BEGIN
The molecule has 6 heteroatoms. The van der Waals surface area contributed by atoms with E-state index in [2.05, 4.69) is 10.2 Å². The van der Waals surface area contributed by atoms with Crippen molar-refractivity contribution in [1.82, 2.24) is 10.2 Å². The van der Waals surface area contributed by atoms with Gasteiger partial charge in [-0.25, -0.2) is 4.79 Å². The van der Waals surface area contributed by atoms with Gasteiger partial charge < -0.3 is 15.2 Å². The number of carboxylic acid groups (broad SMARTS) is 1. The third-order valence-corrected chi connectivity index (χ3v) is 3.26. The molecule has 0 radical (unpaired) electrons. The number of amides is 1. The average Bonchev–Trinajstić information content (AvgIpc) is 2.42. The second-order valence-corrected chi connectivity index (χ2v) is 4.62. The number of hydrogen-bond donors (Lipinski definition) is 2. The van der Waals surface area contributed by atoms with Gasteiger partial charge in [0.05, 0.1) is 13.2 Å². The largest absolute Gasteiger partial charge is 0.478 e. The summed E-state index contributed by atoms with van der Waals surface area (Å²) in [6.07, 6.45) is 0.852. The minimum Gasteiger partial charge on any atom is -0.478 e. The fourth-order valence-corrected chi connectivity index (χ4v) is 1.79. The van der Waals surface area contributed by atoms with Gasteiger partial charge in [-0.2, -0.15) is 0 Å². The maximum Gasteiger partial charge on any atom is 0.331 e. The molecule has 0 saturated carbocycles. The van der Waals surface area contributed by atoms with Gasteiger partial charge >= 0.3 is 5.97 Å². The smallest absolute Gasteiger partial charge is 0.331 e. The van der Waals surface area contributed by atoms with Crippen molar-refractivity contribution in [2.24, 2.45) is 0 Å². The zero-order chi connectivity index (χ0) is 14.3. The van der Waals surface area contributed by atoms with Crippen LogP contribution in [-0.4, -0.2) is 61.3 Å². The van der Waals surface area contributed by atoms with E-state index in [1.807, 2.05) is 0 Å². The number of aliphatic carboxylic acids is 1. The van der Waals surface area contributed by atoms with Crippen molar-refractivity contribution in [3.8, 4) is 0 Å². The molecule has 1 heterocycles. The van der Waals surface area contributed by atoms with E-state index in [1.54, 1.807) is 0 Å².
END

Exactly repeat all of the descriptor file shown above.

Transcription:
The molecule has 6 heteroatoms. The van der Waals surface area contributed by atoms with E-state index in [2.05, 4.69) is 10.2 Å². The van der Waals surface area contributed by atoms with Crippen molar-refractivity contribution in [1.82, 2.24) is 10.2 Å². The van der Waals surface area contributed by atoms with Gasteiger partial charge in [-0.25, -0.2) is 4.79 Å². The van der Waals surface area contributed by atoms with Gasteiger partial charge < -0.3 is 15.2 Å². The number of carboxylic acid groups (broad SMARTS) is 1. The third-order valence-corrected chi connectivity index (χ3v) is 3.26. The molecule has 0 radical (unpaired) electrons. The number of amides is 1. The average Bonchev–Trinajstić information content (AvgIpc) is 2.42. The second-order valence-corrected chi connectivity index (χ2v) is 4.62. The number of hydrogen-bond donors (Lipinski definition) is 2. The van der Waals surface area contributed by atoms with Gasteiger partial charge in [0.05, 0.1) is 13.2 Å². The largest absolute Gasteiger partial charge is 0.478 e. The summed E-state index contributed by atoms with van der Waals surface area (Å²) in [6.07, 6.45) is 0.852. The minimum Gasteiger partial charge on any atom is -0.478 e. The fourth-order valence-corrected chi connectivity index (χ4v) is 1.79. The van der Waals surface area contributed by atoms with Gasteiger partial charge in [-0.2, -0.15) is 0 Å². The maximum Gasteiger partial charge on any atom is 0.331 e. The molecule has 0 saturated carbocycles. The van der Waals surface area contributed by atoms with Gasteiger partial charge >= 0.3 is 5.97 Å². The smallest absolute Gasteiger partial charge is 0.331 e. The van der Waals surface area contributed by atoms with Crippen molar-refractivity contribution in [2.24, 2.45) is 0 Å². The zero-order chi connectivity index (χ0) is 14.3. The van der Waals surface area contributed by atoms with Crippen LogP contribution in [-0.4, -0.2) is 61.3 Å². The van der Waals surface area contributed by atoms with E-state index in [1.807, 2.05) is 0 Å². The number of aliphatic carboxylic acids is 1. The van der Waals surface area contributed by atoms with Crippen molar-refractivity contribution in [3.8, 4) is 0 Å². The molecule has 1 heterocycles. The van der Waals surface area contributed by atoms with E-state index in [1.54, 1.807) is 0 Å².